It’s always been strange to me how atheists and other unbelievers have such a difficult accepting the Bible as a historical document, while swallowing outright every bit of secular history that passes before them. I’m quite interested in seeing Oliver Stone’s new movie on Alexander – a first for me, though I still probably won’t see it until it’s out on DVD – but I think it’s worthwhile to consider the following words about the very fascinating historian whose work is considered our most important source on Alexander’s career.
“Arrian’s Anabasis is our most important source on the reign of Alexander. The reason is that Arrian ignored Cleitarchus’ immensely popular History of Alexander and used other, better sources. In the prologue, Arrian explains why: ‘It seems to me that Ptolemy and Aristobulus are the most trustworthy writers on Alexander’s conquests, because the latter shared Alexander’s campaigns, and the former -Ptolemy- in addition to this advantage, was himself a king, and it is more disgraceful for a king to tell lies than for anybody else.'”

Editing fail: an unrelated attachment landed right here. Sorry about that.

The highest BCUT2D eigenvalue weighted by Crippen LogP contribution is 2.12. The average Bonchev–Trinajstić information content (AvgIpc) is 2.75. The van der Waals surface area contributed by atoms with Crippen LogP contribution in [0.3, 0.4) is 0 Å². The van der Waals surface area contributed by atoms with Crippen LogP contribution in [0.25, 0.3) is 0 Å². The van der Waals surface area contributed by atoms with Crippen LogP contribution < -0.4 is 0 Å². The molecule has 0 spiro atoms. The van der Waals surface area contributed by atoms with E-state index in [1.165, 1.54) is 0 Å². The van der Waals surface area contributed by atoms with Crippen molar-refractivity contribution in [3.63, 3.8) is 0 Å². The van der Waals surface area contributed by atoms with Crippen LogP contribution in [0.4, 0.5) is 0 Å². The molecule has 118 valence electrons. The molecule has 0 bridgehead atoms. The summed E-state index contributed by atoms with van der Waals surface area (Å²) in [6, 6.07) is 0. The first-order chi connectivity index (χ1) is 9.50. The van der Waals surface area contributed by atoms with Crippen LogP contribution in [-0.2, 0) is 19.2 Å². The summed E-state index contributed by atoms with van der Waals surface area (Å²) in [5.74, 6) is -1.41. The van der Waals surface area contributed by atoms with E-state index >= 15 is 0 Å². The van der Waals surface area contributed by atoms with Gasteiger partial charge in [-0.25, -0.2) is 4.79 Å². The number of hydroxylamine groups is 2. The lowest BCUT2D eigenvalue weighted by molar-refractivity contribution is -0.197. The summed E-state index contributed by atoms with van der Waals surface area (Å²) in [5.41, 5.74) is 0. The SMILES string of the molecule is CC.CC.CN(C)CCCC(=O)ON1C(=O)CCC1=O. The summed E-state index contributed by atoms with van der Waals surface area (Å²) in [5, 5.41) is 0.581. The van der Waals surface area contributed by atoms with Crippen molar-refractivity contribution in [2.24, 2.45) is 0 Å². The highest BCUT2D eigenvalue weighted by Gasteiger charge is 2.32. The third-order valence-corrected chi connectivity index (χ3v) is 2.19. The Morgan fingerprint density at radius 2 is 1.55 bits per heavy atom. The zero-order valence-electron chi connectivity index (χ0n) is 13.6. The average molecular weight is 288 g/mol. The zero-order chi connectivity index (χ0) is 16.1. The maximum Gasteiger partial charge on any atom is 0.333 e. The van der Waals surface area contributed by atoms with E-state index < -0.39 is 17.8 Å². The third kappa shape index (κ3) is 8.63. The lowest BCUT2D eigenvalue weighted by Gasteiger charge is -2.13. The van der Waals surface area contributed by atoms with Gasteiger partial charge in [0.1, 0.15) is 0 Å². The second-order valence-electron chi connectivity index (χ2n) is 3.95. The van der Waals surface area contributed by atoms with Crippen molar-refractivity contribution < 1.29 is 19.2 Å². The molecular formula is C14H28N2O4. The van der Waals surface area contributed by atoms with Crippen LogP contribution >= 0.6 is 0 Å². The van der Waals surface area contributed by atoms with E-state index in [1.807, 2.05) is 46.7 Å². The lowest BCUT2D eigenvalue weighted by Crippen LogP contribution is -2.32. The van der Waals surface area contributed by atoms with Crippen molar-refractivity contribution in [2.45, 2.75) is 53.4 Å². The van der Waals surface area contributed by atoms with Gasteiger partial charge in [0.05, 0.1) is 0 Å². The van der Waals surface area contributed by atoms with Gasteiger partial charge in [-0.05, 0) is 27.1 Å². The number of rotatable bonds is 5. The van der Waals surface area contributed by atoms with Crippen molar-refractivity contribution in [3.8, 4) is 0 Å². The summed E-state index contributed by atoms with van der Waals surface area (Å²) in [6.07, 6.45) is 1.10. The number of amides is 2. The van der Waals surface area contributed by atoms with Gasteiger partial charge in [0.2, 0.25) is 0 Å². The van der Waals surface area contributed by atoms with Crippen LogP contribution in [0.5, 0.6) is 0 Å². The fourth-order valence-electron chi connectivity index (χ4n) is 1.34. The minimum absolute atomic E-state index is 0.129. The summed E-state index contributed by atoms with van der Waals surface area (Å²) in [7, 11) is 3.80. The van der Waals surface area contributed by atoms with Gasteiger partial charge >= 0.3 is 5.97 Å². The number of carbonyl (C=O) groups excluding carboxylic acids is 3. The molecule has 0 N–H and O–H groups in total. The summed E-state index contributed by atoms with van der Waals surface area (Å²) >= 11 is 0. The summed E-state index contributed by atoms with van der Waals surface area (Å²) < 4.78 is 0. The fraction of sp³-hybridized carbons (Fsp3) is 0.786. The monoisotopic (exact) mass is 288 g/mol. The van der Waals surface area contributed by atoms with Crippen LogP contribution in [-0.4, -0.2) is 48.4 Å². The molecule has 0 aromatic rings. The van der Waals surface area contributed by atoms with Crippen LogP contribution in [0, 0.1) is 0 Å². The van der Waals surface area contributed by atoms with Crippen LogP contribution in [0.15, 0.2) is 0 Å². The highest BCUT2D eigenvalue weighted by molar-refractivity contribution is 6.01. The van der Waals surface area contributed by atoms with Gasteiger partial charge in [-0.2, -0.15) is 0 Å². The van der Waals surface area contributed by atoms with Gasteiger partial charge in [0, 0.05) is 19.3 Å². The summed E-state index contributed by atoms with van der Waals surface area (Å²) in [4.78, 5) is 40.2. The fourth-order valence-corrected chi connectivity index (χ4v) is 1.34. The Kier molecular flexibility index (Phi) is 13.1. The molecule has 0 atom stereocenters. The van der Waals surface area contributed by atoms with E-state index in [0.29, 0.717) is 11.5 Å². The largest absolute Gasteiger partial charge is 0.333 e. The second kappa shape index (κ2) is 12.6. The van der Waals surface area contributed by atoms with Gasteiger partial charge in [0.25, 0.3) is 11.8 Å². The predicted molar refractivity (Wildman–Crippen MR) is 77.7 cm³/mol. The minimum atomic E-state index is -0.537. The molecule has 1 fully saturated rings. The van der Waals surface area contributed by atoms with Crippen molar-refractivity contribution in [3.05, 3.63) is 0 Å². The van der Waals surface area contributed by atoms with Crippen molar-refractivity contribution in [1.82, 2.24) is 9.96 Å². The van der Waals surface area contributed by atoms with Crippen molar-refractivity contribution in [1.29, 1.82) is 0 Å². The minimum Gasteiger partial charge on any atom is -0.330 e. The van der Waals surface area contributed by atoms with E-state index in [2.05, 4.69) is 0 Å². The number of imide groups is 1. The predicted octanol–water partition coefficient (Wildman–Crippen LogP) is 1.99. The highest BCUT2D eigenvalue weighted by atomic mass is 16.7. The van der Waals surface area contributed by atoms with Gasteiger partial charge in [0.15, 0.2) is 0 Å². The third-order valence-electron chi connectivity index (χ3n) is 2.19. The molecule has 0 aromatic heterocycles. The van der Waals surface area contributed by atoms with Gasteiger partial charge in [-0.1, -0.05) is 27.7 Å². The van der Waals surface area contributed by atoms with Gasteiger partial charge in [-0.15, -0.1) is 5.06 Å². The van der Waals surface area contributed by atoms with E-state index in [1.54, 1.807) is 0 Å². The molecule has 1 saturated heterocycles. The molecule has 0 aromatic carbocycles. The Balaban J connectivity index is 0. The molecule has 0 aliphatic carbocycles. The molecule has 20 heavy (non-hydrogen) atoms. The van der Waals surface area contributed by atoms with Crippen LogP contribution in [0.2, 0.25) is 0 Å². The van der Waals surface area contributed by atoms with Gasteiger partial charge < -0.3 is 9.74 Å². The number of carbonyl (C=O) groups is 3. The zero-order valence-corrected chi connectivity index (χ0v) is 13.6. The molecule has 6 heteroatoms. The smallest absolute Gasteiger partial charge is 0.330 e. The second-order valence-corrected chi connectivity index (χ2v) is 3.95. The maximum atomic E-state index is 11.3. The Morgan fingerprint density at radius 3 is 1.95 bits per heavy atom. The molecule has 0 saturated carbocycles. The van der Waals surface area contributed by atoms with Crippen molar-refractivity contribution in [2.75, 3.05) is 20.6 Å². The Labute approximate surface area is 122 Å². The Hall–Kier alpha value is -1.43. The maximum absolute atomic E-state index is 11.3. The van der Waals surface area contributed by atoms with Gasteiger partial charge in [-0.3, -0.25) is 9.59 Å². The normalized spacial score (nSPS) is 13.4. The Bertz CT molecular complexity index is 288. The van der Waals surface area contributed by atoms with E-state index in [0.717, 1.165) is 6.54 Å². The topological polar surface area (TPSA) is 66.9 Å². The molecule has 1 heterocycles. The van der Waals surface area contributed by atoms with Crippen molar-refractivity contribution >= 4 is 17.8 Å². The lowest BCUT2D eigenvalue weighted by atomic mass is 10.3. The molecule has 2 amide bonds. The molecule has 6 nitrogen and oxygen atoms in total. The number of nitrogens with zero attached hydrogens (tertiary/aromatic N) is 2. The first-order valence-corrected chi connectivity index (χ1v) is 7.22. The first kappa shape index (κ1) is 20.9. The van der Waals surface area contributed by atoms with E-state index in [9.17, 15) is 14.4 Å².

So, a Greek doctor speaking to eyewitnesses is inherently dubious because of what they said they saw, but a Roman politician writing more than 400 years after the death of his subject who believes that kings are more trustworthy than other men isn’t? Furthermore, Arrian’s accuracy must be further called into account based on his known preference for inaccuracy on the basis of aesthetic prejudice.
“More recent descriptions of India are quoted by several Christian authors and Arrian’s younger contemporary Philostratus, but Arrian chose to ignore these recent sources because they were written in so-called Koinê-Greek, which was considered ugly in the second century CE. Nearchus, on the other hand, had written decent ‘classical’ Greek and even though the contents of his Indikê were outdated, Nearchus was to be preferred.”
Just a little food for thought.